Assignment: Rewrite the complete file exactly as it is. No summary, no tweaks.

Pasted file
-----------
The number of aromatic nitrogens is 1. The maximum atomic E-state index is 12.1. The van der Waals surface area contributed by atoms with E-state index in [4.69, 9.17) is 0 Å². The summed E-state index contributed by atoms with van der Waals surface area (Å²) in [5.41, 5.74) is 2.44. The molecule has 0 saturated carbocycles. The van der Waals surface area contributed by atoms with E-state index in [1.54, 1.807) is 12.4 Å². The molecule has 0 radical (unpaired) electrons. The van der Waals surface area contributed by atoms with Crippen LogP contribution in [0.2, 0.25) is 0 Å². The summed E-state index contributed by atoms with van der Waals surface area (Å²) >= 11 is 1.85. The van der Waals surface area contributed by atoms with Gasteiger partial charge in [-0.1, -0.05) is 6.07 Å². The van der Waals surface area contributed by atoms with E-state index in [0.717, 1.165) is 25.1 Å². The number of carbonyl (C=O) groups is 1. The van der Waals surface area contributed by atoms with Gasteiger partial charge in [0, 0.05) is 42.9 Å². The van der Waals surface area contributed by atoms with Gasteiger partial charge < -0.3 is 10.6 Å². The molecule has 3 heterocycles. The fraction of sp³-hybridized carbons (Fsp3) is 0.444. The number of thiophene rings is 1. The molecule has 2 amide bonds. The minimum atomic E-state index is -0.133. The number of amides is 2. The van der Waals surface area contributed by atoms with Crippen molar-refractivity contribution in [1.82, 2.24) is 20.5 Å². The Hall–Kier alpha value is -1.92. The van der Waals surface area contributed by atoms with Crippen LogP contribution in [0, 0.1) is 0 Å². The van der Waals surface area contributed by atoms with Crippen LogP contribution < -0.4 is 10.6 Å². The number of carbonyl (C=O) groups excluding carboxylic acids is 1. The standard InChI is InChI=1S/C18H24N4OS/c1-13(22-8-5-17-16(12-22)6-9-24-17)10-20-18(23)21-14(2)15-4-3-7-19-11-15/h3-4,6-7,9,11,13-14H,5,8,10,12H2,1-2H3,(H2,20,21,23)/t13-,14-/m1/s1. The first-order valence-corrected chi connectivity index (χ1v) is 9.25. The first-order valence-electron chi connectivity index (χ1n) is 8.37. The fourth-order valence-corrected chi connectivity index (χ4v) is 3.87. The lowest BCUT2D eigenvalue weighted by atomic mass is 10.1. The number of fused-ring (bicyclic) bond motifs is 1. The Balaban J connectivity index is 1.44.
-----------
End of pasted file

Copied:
The number of aromatic nitrogens is 1. The maximum atomic E-state index is 12.1. The van der Waals surface area contributed by atoms with E-state index in [4.69, 9.17) is 0 Å². The summed E-state index contributed by atoms with van der Waals surface area (Å²) in [5.41, 5.74) is 2.44. The molecule has 0 saturated carbocycles. The van der Waals surface area contributed by atoms with E-state index in [1.54, 1.807) is 12.4 Å². The molecule has 0 radical (unpaired) electrons. The van der Waals surface area contributed by atoms with Crippen LogP contribution in [0.2, 0.25) is 0 Å². The summed E-state index contributed by atoms with van der Waals surface area (Å²) >= 11 is 1.85. The van der Waals surface area contributed by atoms with Gasteiger partial charge in [-0.1, -0.05) is 6.07 Å². The van der Waals surface area contributed by atoms with E-state index in [0.717, 1.165) is 25.1 Å². The number of carbonyl (C=O) groups is 1. The van der Waals surface area contributed by atoms with Gasteiger partial charge in [0, 0.05) is 42.9 Å². The van der Waals surface area contributed by atoms with Gasteiger partial charge < -0.3 is 10.6 Å². The molecule has 3 heterocycles. The fraction of sp³-hybridized carbons (Fsp3) is 0.444. The number of thiophene rings is 1. The molecule has 2 amide bonds. The minimum atomic E-state index is -0.133. The number of amides is 2. The van der Waals surface area contributed by atoms with Crippen molar-refractivity contribution in [1.82, 2.24) is 20.5 Å². The Hall–Kier alpha value is -1.92. The van der Waals surface area contributed by atoms with Crippen LogP contribution in [0, 0.1) is 0 Å². The van der Waals surface area contributed by atoms with Crippen LogP contribution < -0.4 is 10.6 Å². The number of carbonyl (C=O) groups excluding carboxylic acids is 1. The standard InChI is InChI=1S/C18H24N4OS/c1-13(22-8-5-17-16(12-22)6-9-24-17)10-20-18(23)21-14(2)15-4-3-7-19-11-15/h3-4,6-7,9,11,13-14H,5,8,10,12H2,1-2H3,(H2,20,21,23)/t13-,14-/m1/s1. The first-order valence-corrected chi connectivity index (χ1v) is 9.25. The first-order valence-electron chi connectivity index (χ1n) is 8.37. The fourth-order valence-corrected chi connectivity index (χ4v) is 3.87. The lowest BCUT2D eigenvalue weighted by atomic mass is 10.1. The number of fused-ring (bicyclic) bond motifs is 1. The Balaban J connectivity index is 1.44.